Clever Girls pp 257-270 | Cite as

“But you’re not really foreign”: An Autoethnography of a Working-Class Canadian “Passing” in England

  • Kristin O’DonnellEmail author


This chapter explores my lived experience as a young working-class Canadian immigrant in the twenty-first-century Britain, drawing on memory work and autoethnography to interrogate notions of class belonging inflected by race. As an immigrant during a period of heightened tension over immigration, my position as a white native English speaker from a former Commonwealth country mitigated my “foreignness”. Instead of being conceptualised as “other”, I am able to “pass” in both working- and middle-class surroundings. But my “double migration” of class and country—one always slightly obscuring the other and making me hard to place—constitutes a liminal and unstable space. Through reflexive vignettes, I chart a transition from self-conscious working-class Canadian to comfortably passing in middle-class academic environments. Through my status as not-quite-different and yet not-quite-British, I offer a broader perspective on questions of class, race, identity and the inclusions and exclusions that arise from such categories.


Canadian immigrant Memory work Englishness Whiteness Belonging 


  1. Anderson, B. (2006). Imagined communities: reflections on the origin and spread of nationalism, Rev. ed. London: Verso.Google Scholar
  2. BBC News (2019). EU Referendum Results. Retrieved from
  3. Berg, A. J. (2008). Silence and Articulation—Whiteness, Racialization and Feminist Memory Work. NORA – Nordic Journal of Feminist and Gender Research, 16, 4, 213–227. doi: CrossRefGoogle Scholar
  4. Davis, K., & Nencel, L. (2011). Border skirmishes and the question of belonging: An authoethnographic account of everyday exclusion in multicultural society. Ethnicities, 11, 4, 467–488. doi: CrossRefGoogle Scholar
  5. Dodd, P., & Colls, R. (2014). Englishness: politics and culture 1880–1920, Second edition. London: Bloomsbury.Google Scholar
  6. Lapiņa, L. (2017). Recruited into Danishness? Affective autoethnography of passing as Danish. European Journal of Women’s Studies, 25, 1, 56–70. doi: CrossRefGoogle Scholar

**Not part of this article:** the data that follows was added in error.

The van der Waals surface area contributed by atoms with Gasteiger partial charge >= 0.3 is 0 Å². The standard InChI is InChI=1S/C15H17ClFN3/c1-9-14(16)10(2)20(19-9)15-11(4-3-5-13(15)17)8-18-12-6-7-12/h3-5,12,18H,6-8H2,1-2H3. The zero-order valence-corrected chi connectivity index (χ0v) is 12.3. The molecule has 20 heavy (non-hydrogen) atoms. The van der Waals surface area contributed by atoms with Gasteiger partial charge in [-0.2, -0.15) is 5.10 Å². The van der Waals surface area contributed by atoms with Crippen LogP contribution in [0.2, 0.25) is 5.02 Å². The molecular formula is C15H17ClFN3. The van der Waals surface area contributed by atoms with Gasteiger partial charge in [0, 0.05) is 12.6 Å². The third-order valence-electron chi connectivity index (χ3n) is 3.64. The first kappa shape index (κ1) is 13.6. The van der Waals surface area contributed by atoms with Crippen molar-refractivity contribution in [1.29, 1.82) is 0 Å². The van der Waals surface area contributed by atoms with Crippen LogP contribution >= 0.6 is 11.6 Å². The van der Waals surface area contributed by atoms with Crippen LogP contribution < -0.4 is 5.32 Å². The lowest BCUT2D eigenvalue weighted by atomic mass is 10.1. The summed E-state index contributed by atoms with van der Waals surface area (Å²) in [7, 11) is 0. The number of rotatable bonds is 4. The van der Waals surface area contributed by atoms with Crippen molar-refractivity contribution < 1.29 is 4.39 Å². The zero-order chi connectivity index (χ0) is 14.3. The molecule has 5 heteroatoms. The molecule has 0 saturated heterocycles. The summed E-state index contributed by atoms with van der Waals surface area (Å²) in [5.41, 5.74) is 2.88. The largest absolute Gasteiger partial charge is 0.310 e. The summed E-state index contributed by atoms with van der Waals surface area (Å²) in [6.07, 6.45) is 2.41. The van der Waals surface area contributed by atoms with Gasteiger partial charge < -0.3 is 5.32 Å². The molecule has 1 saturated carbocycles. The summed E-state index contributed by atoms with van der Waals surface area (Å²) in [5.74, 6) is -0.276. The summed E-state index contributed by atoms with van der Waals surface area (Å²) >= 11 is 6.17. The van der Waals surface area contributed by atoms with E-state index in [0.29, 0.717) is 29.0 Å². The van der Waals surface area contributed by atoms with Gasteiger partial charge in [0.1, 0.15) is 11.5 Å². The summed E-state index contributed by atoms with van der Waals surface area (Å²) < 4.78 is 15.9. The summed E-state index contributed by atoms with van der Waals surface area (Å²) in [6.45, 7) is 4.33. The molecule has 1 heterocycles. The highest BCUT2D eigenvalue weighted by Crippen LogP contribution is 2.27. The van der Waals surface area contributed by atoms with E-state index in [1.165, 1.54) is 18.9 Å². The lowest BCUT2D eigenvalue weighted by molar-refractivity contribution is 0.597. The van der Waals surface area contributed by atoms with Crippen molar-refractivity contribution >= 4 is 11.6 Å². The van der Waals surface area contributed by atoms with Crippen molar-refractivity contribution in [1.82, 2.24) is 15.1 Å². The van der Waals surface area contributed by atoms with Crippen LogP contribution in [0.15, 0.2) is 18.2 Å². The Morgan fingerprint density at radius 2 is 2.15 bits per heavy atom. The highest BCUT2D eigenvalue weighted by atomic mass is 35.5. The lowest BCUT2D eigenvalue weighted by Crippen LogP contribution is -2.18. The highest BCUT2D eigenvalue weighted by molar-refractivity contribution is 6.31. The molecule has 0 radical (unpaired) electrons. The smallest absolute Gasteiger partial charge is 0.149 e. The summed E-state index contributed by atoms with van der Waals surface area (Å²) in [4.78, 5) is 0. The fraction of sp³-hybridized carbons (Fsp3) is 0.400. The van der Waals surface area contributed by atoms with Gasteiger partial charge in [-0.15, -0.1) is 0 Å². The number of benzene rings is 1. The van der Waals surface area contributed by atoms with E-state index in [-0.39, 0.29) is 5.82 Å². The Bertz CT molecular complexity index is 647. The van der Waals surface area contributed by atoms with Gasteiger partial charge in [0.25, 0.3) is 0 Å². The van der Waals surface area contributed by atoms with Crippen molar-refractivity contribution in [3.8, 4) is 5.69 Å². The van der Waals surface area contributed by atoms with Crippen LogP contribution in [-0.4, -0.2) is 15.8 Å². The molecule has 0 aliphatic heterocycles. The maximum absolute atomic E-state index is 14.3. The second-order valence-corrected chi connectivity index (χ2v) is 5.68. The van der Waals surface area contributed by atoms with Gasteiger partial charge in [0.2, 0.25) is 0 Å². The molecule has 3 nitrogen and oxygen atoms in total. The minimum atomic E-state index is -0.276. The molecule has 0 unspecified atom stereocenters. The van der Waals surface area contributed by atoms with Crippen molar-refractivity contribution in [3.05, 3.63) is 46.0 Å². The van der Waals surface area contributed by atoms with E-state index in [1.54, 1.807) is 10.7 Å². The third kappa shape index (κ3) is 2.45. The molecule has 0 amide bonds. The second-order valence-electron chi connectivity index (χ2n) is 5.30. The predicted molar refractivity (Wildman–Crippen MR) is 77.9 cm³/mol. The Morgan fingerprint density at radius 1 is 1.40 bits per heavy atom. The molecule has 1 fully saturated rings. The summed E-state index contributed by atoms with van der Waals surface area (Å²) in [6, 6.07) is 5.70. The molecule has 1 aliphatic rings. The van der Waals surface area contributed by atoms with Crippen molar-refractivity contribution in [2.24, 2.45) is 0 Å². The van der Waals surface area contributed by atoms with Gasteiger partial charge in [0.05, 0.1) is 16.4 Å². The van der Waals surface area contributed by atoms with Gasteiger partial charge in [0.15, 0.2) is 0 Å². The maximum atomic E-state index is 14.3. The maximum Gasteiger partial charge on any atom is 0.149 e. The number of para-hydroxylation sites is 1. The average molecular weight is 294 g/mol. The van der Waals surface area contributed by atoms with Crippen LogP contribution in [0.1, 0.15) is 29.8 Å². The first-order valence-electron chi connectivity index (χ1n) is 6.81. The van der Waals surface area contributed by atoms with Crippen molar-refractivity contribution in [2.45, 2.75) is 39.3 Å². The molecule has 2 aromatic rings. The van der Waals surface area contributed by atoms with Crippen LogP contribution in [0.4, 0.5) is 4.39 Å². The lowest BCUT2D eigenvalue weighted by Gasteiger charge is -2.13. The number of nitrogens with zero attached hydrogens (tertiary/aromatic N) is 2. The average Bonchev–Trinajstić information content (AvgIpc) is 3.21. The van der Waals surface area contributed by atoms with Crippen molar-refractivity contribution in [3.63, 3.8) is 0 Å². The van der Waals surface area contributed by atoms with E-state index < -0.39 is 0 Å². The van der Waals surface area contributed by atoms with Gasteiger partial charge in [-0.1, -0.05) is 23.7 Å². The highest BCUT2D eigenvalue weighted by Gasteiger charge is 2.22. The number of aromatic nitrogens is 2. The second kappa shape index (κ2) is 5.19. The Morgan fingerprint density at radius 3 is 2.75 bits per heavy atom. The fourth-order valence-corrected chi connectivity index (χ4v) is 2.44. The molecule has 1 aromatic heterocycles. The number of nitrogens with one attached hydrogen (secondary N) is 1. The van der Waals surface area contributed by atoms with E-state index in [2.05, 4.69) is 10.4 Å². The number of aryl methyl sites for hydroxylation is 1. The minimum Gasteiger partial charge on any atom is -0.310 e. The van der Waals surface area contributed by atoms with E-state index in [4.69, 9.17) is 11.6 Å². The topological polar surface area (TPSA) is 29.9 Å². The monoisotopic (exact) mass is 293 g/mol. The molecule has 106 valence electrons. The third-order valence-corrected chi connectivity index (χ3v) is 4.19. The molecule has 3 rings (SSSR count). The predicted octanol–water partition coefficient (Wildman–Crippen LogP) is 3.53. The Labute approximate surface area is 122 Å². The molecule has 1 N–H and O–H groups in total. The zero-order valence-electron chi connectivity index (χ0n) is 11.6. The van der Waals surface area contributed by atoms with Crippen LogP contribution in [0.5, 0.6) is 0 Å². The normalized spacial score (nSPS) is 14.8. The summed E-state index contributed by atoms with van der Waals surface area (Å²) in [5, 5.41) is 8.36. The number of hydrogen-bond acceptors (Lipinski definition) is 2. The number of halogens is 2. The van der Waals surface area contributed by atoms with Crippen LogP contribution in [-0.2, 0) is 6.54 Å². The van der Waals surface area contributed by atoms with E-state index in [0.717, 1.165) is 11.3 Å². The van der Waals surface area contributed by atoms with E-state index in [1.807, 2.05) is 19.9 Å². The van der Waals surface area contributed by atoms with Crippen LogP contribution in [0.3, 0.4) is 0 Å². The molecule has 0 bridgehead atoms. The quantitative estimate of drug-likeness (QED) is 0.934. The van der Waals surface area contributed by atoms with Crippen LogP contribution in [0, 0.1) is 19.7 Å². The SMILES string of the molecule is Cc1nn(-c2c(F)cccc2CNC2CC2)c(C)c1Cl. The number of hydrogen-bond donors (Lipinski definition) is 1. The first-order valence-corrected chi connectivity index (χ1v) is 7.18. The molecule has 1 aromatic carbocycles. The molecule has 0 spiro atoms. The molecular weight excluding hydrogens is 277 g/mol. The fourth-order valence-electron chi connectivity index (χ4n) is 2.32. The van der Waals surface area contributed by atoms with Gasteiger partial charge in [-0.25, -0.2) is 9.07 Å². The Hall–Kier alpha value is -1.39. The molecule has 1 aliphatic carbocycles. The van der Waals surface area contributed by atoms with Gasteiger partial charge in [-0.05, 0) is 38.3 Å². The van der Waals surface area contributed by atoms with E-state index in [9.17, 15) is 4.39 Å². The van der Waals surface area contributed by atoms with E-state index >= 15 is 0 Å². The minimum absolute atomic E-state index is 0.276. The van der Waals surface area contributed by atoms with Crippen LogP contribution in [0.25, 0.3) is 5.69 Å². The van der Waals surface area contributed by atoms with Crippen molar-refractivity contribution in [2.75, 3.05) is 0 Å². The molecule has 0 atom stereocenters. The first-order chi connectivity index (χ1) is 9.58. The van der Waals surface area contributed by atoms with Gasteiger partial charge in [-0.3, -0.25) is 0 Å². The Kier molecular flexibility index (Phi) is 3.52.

7. McDowell, L. (2009). Old and New European Economic Migrants: Whiteness and Managed Migration Policies. Journal of Ethnic and Migration Studies, 35, 1, 19–36. doi: CrossRefGoogle Scholar
  8. McNeil, R. (2014). Costs and ‘benefits’: benefits tourism, what does it mean? Retrieved from
  9. Organisation for Economic Co-operation and Development (2000). Knowledge and skills for life: first results from the OECD program for international student assessment (PISA). Retrieved from Paris:
  10. Preston, P. (2004, 29 February 2004). Tabloids brimming with bile. The Observer. Retrieved from
  11. Samuel, R. (2012). Theatres of memory: past and present in contemporary culture (2nd ed.). London: Verso.Google Scholar
  12. Schilter, C. (2018). Hate crime after the Brexit vote: heterogeneity analysis based on a universal treatment. London: London School of Economics.Google Scholar
  13. Skinner, G., & Gottfried, G. (2016). How Britain voted in the 2016 EU referendum. Retrieved from
  14. Stewart, H., & Mason, R. (2016, 16 June). Nigel Farage’s anti-migrant poster reported to police. The Guardian. Retrieved from
  15. Vargas-Silva, C., & Sumption, M. (2018). Net migration in the UK. Retrieved from Oxford:

Copyright information

© The Author(s) 2019

Authors and Affiliations

  1. 1.University of BrightonBrightonUK

Personalised recommendations